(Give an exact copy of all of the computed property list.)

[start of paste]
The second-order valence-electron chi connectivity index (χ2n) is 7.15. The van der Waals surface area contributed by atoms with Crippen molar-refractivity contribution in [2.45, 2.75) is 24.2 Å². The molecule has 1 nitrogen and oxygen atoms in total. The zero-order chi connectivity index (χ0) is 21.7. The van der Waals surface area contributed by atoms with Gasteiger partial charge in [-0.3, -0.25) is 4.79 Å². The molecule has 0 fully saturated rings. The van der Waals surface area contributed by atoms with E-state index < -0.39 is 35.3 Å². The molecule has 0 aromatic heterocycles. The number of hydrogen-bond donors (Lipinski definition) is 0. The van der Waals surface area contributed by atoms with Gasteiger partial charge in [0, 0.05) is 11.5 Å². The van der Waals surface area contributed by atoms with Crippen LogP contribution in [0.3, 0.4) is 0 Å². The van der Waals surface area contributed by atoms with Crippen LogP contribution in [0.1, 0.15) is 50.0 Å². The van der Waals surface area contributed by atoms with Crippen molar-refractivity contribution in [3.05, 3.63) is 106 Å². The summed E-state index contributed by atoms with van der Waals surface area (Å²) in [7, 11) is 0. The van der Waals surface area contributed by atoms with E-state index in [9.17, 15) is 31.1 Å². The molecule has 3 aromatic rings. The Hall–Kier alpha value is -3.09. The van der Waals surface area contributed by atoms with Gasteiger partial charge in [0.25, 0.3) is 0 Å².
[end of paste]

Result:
The second-order valence-electron chi connectivity index (χ2n) is 7.15. The van der Waals surface area contributed by atoms with Crippen molar-refractivity contribution in [2.45, 2.75) is 24.2 Å². The molecule has 1 nitrogen and oxygen atoms in total. The zero-order chi connectivity index (χ0) is 21.7. The van der Waals surface area contributed by atoms with Gasteiger partial charge in [-0.3, -0.25) is 4.79 Å². The molecule has 0 fully saturated rings. The van der Waals surface area contributed by atoms with E-state index < -0.39 is 35.3 Å². The molecule has 0 aromatic heterocycles. The number of hydrogen-bond donors (Lipinski definition) is 0. The van der Waals surface area contributed by atoms with Gasteiger partial charge in [0, 0.05) is 11.5 Å². The van der Waals surface area contributed by atoms with Crippen LogP contribution in [0.3, 0.4) is 0 Å². The van der Waals surface area contributed by atoms with Crippen LogP contribution in [0.1, 0.15) is 50.0 Å². The van der Waals surface area contributed by atoms with Crippen molar-refractivity contribution in [3.05, 3.63) is 106 Å². The summed E-state index contributed by atoms with van der Waals surface area (Å²) in [7, 11) is 0. The van der Waals surface area contributed by atoms with E-state index in [9.17, 15) is 31.1 Å². The molecule has 3 aromatic rings. The Hall–Kier alpha value is -3.09. The van der Waals surface area contributed by atoms with Gasteiger partial charge in [0.25, 0.3) is 0 Å².